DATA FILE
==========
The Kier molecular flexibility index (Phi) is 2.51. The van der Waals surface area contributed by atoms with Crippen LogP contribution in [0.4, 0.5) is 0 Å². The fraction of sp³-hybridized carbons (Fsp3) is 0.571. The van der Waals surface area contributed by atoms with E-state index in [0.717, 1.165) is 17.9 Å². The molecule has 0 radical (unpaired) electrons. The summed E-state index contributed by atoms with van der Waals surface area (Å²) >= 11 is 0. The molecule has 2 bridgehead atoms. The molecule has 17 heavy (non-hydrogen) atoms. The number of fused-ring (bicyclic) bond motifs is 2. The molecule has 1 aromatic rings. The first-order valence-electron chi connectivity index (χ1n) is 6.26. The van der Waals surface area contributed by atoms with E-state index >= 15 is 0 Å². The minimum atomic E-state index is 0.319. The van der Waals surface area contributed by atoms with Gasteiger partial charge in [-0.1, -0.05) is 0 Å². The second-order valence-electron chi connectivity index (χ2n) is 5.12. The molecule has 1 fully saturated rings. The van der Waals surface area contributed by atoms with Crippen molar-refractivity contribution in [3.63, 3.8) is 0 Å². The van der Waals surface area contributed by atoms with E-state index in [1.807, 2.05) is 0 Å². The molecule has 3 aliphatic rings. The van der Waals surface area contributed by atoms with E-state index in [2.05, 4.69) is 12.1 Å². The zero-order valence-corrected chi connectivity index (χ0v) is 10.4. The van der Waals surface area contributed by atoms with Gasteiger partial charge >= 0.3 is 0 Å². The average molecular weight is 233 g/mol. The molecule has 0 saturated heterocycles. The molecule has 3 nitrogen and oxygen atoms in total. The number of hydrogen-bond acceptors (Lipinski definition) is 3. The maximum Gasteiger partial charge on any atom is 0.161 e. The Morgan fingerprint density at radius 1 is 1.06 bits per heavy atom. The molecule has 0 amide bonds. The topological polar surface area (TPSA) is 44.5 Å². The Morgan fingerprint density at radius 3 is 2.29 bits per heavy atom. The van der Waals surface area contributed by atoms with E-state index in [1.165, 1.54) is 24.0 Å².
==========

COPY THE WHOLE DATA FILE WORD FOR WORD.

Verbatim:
The Kier molecular flexibility index (Phi) is 2.51. The van der Waals surface area contributed by atoms with Crippen LogP contribution in [0.4, 0.5) is 0 Å². The fraction of sp³-hybridized carbons (Fsp3) is 0.571. The van der Waals surface area contributed by atoms with E-state index in [0.717, 1.165) is 17.9 Å². The molecule has 0 radical (unpaired) electrons. The summed E-state index contributed by atoms with van der Waals surface area (Å²) >= 11 is 0. The molecule has 2 bridgehead atoms. The molecule has 17 heavy (non-hydrogen) atoms. The number of fused-ring (bicyclic) bond motifs is 2. The molecule has 1 aromatic rings. The first-order valence-electron chi connectivity index (χ1n) is 6.26. The van der Waals surface area contributed by atoms with E-state index >= 15 is 0 Å². The minimum atomic E-state index is 0.319. The van der Waals surface area contributed by atoms with Gasteiger partial charge in [-0.1, -0.05) is 0 Å². The second-order valence-electron chi connectivity index (χ2n) is 5.12. The molecule has 1 fully saturated rings. The van der Waals surface area contributed by atoms with Crippen molar-refractivity contribution in [3.63, 3.8) is 0 Å². The van der Waals surface area contributed by atoms with E-state index in [1.807, 2.05) is 0 Å². The molecule has 3 aliphatic rings. The van der Waals surface area contributed by atoms with E-state index in [2.05, 4.69) is 12.1 Å². The zero-order valence-corrected chi connectivity index (χ0v) is 10.4. The van der Waals surface area contributed by atoms with Gasteiger partial charge >= 0.3 is 0 Å². The average molecular weight is 233 g/mol. The molecule has 0 saturated heterocycles. The molecule has 3 nitrogen and oxygen atoms in total. The number of hydrogen-bond acceptors (Lipinski definition) is 3. The maximum Gasteiger partial charge on any atom is 0.161 e. The Morgan fingerprint density at radius 1 is 1.06 bits per heavy atom. The molecule has 0 amide bonds. The topological polar surface area (TPSA) is 44.5 Å². The Morgan fingerprint density at radius 3 is 2.29 bits per heavy atom. The van der Waals surface area contributed by atoms with E-state index in [1.165, 1.54) is 24.0 Å².